NOBUTAKA AOZAKISmiley Bag Portrait, 2011, participatory performance. Courtesy and copyright the artist. Photo by Xiaotian Yang.

NOBUTAKA AOZAKISmiley Bag Portrait (detail), 2011, participatory performance. Courtesy and copyright the artist. Photo by Xiaotian Yang.

Crossing Brooklyn

Brooklyn Museum

“Crossing Brooklyn,” currently on view at the Brooklyn Museum until early January 2015, comprises a curious mixture of over 100 works by 35 Brooklyn-based artists. While the exhibition does not have a tight, binding theme, there is a general focus on artworks that are—according to curators Eugenie Tsai and Rujeko Hockley—“engaged with the world.”

For Smiling Bag Portrait (2011– ), Nobutaka Aozaki draws sidewalk portraits of willing participants using a plastic bag printed with a yellow smiley face as a template and a black sharpie as his sole sketching tool. Though the process is interactive, the artist has the only say on how his models are portrayed in the final work. For the exhibition, a drawing station has been installed at the museum, where visitors are invited to sit for a free portrait by Aozaki during scheduled time slots. For Aozaki, who is a Japanese national, the use of the smiley-faced plastic bag often associated with Asian take-out restaurants in the United States—as well as his adoptive role as a sidewalk caricature artist, who are also predominantly Asian—is an interesting take on the Asian-American community. Based on a video installed adjacent to the portrait station, many of his past sitters look quite pleased with their portraits, perhaps amazed by Aozaki’s ability to depict their uniqueness despite having just a generic smiley face to work off of as a base.

A much more compelling piece by Aozaki is From Here to There (Brooklyn Museum) (2014), a compilation of scraps of paper with notes and drawings written by passersby, whom Aozaki had asked to give directions to the Brooklyn Museum. As part of the project, Aozaki asked multiple people to illustrate their directions, which he then assembled together to create a large map of the area around the museum. Memory, rumors and personal experiences of various people creep into this work, prompted by the artist simply asking for directions. There is something poignant and benevolent about these scraps—it is an exercise in recollection, for the drawer of the maps, and also trust, as the one asking for directions is dependent on the knowledge and memory of a total stranger.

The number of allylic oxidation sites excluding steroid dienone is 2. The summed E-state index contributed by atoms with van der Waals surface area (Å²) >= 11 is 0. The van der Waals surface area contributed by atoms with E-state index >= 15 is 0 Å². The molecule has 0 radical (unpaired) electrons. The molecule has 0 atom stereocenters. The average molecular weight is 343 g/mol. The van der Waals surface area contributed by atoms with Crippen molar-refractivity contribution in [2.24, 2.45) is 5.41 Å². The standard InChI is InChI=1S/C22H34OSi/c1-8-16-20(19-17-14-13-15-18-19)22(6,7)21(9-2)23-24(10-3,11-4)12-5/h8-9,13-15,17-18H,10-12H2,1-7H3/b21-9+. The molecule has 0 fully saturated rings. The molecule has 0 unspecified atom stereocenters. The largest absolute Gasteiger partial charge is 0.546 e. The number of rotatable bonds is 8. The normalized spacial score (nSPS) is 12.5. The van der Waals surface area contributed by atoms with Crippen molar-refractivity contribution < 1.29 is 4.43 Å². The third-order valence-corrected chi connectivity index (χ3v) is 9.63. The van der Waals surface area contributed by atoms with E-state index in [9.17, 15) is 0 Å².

YUJI AGEMATSUTable Work, 07-01-12 . . . 07-31-14, 2012–14, mixed media (street-collected objects, detritus, etc. pinned to Fome-Cor, installed on wooden table). Courtesy the artist and Real Fine Arts.

The artist collective Tatlo also uses public participation in The Department of Accumulated Thoughts (2013– ), where the group’s three members diligently collect data and information about a city’s residents, almost as though they were government workers on a municipal assignment. The performative installation is comprised of a portable cubicle made of translucent corrugated sheets, paper surveys and plastic furniture, all of which the artists bring out to the streets to use for their data collecting. Tatlo organized a Brooklyn edition of the project for “Crossing Brooklyn,” which displays documentation and archival material of the work. Yet the most significant aspect of the piece—the intervention and disruption in the flow of urban space and time, through the act of conversing and questioning—seemed to be missing in the museum’s installation. Documenting such projects is challenging; and Tatlo’s work seems neither to be about the performance nor about the result of its surveys—a sort of unresolved in-between.

Yuji Agematsu’s Table Work, 07-01-12…07-31-14 (2012–14) is a beautiful collection of grotesque, useless and sometimes unrecognizable waste materials, such as dust tangled with hair, dried gum, a piece of drenched cigarette, and so on. These are pinned delicately to sheets of white foam board, which are installed on a wooden table—handled with the kind of care that these bits of debris do not seem to deserve. The display makes one want to revoke his or her opinion about such cast-off materials, and realize how even these non-objects contain individual stories about urban life.

YOKO INOUENós, 2011–12, fabric chains, ceramics, photographs, 35mm slides, projectors. Courtesy the artist.

Yoko Inoue’s Nos (2011–12) are chains made of fabric pieces from the clothes of local people in the Brazilian state of Bahia, which she obtained in exchange for ice cream. The chains refer back to Japanese peasant women in the 1960s, who chained themselves to trees and fences to protest the construction of the Tokyo-Narita airport near their local villages. The individual links and chains of Nos are meticulously crafted, though the manner in which they are installed in the exhibition do not seem to follow an apparent logic. While the historical context of the piece is moving, it is hard to think of these chains as being linked to the notion of protest. Though the slide projection accompanying the installation, which shows images from the Japanese protest, may help bridge that gap, the two parts feel unrelated to one another.

Setting out to curate a group exhibition based on a single locale is a difficult, if not impossible, task from the get-go. So perhaps presenting Brooklyn-based artists as a social and outward-facing community felt like a broad but good starting point for this overdue survey of the borough’s art scene by its own local institution. While the curation and execution is at times problematic, “Crossing Brooklyn” is not lacking in individual works and artists that warrant attention. If viewed simply as a means to introduce to artists working in Brooklyn, the exhibition serves as a useful survey.

“Crossing Brooklyn” is on view at the Brooklyn Museum, New York, until January 4, 2015.